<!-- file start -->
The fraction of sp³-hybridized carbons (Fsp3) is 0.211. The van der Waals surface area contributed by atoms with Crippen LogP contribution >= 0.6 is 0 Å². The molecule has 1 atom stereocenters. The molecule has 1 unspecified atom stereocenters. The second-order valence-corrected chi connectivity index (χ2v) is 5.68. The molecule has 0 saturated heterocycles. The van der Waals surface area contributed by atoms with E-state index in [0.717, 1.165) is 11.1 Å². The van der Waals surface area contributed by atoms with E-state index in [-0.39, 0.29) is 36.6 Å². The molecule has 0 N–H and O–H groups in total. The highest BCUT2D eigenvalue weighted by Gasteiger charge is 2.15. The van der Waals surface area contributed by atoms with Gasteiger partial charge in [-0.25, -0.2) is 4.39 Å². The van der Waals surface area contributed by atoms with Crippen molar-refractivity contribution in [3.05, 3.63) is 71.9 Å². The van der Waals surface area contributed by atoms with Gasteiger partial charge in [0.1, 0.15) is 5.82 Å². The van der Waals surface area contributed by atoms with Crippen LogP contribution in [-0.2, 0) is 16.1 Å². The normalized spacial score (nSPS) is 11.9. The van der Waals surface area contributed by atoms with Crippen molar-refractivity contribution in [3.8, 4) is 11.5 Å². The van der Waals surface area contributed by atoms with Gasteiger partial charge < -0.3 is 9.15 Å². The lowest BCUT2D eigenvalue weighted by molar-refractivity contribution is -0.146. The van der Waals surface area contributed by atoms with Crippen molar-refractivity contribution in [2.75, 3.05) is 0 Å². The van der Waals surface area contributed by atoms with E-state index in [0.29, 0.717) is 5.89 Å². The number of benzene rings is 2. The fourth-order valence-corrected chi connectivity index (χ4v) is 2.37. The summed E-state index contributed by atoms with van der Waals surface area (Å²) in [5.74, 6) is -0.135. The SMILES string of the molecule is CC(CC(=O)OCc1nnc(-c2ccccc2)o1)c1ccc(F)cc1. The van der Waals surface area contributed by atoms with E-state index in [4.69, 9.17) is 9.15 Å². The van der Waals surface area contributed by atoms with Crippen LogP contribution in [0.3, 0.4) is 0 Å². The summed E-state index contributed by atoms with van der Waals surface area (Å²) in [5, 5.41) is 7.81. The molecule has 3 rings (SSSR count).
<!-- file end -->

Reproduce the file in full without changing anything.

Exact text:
The fraction of sp³-hybridized carbons (Fsp3) is 0.211. The van der Waals surface area contributed by atoms with Crippen LogP contribution >= 0.6 is 0 Å². The molecule has 1 atom stereocenters. The molecule has 1 unspecified atom stereocenters. The second-order valence-corrected chi connectivity index (χ2v) is 5.68. The molecule has 0 saturated heterocycles. The van der Waals surface area contributed by atoms with E-state index in [0.717, 1.165) is 11.1 Å². The van der Waals surface area contributed by atoms with E-state index in [-0.39, 0.29) is 36.6 Å². The molecule has 0 N–H and O–H groups in total. The highest BCUT2D eigenvalue weighted by Gasteiger charge is 2.15. The van der Waals surface area contributed by atoms with Gasteiger partial charge in [-0.25, -0.2) is 4.39 Å². The van der Waals surface area contributed by atoms with Crippen molar-refractivity contribution in [3.05, 3.63) is 71.9 Å². The van der Waals surface area contributed by atoms with Gasteiger partial charge in [0.1, 0.15) is 5.82 Å². The van der Waals surface area contributed by atoms with Crippen LogP contribution in [-0.2, 0) is 16.1 Å². The normalized spacial score (nSPS) is 11.9. The van der Waals surface area contributed by atoms with Crippen molar-refractivity contribution in [3.8, 4) is 11.5 Å². The van der Waals surface area contributed by atoms with Gasteiger partial charge < -0.3 is 9.15 Å². The lowest BCUT2D eigenvalue weighted by molar-refractivity contribution is -0.146. The van der Waals surface area contributed by atoms with Crippen molar-refractivity contribution in [2.75, 3.05) is 0 Å². The van der Waals surface area contributed by atoms with E-state index in [0.29, 0.717) is 5.89 Å². The number of benzene rings is 2. The fourth-order valence-corrected chi connectivity index (χ4v) is 2.37. The summed E-state index contributed by atoms with van der Waals surface area (Å²) in [5.74, 6) is -0.135. The SMILES string of the molecule is CC(CC(=O)OCc1nnc(-c2ccccc2)o1)c1ccc(F)cc1. The van der Waals surface area contributed by atoms with E-state index in [4.69, 9.17) is 9.15 Å². The van der Waals surface area contributed by atoms with Crippen LogP contribution in [0.3, 0.4) is 0 Å². The summed E-state index contributed by atoms with van der Waals surface area (Å²) in [5, 5.41) is 7.81. The molecule has 3 rings (SSSR count).